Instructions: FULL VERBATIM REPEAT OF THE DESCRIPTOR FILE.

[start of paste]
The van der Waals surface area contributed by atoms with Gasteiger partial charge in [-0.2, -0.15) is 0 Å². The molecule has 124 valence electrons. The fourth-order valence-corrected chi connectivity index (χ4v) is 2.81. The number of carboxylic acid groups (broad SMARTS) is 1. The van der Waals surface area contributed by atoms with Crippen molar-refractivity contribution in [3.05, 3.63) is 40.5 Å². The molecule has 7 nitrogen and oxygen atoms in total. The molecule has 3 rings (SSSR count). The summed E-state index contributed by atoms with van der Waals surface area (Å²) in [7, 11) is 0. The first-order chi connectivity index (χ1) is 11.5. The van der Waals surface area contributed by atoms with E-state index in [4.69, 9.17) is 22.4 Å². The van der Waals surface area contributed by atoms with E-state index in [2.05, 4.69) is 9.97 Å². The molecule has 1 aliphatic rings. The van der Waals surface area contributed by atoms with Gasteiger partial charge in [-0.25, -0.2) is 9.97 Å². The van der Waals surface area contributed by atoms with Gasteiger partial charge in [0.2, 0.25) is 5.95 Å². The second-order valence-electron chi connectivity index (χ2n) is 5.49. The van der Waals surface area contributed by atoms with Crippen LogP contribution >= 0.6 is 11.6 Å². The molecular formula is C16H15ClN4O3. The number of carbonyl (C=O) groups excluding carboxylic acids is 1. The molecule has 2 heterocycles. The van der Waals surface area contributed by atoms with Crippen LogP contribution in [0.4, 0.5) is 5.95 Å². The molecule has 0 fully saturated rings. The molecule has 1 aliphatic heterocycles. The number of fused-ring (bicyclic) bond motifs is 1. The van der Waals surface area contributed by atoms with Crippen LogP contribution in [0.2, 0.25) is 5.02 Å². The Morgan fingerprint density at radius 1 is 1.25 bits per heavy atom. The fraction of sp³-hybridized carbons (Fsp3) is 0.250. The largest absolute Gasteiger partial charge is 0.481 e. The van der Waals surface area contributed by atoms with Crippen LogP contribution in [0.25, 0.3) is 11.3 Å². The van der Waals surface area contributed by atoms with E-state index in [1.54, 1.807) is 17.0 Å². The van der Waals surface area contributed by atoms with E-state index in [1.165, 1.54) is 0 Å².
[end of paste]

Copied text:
The van der Waals surface area contributed by atoms with Gasteiger partial charge in [-0.2, -0.15) is 0 Å². The molecule has 124 valence electrons. The fourth-order valence-corrected chi connectivity index (χ4v) is 2.81. The number of carboxylic acid groups (broad SMARTS) is 1. The van der Waals surface area contributed by atoms with Crippen molar-refractivity contribution in [3.05, 3.63) is 40.5 Å². The molecule has 7 nitrogen and oxygen atoms in total. The molecule has 3 rings (SSSR count). The summed E-state index contributed by atoms with van der Waals surface area (Å²) in [7, 11) is 0. The first-order chi connectivity index (χ1) is 11.5. The van der Waals surface area contributed by atoms with E-state index in [4.69, 9.17) is 22.4 Å². The van der Waals surface area contributed by atoms with E-state index in [2.05, 4.69) is 9.97 Å². The molecule has 1 aliphatic rings. The van der Waals surface area contributed by atoms with Gasteiger partial charge in [-0.25, -0.2) is 9.97 Å². The van der Waals surface area contributed by atoms with Gasteiger partial charge in [0.2, 0.25) is 5.95 Å². The second-order valence-electron chi connectivity index (χ2n) is 5.49. The van der Waals surface area contributed by atoms with Crippen LogP contribution >= 0.6 is 11.6 Å². The molecular formula is C16H15ClN4O3. The number of carbonyl (C=O) groups excluding carboxylic acids is 1. The molecule has 2 heterocycles. The van der Waals surface area contributed by atoms with Crippen LogP contribution in [0.4, 0.5) is 5.95 Å². The molecule has 0 fully saturated rings. The molecule has 1 aliphatic heterocycles. The number of fused-ring (bicyclic) bond motifs is 1. The van der Waals surface area contributed by atoms with Crippen LogP contribution in [0.2, 0.25) is 5.02 Å². The Morgan fingerprint density at radius 1 is 1.25 bits per heavy atom. The fraction of sp³-hybridized carbons (Fsp3) is 0.250. The largest absolute Gasteiger partial charge is 0.481 e. The van der Waals surface area contributed by atoms with Crippen LogP contribution in [0.25, 0.3) is 11.3 Å². The van der Waals surface area contributed by atoms with E-state index in [1.54, 1.807) is 17.0 Å². The van der Waals surface area contributed by atoms with E-state index in [1.165, 1.54) is 0 Å².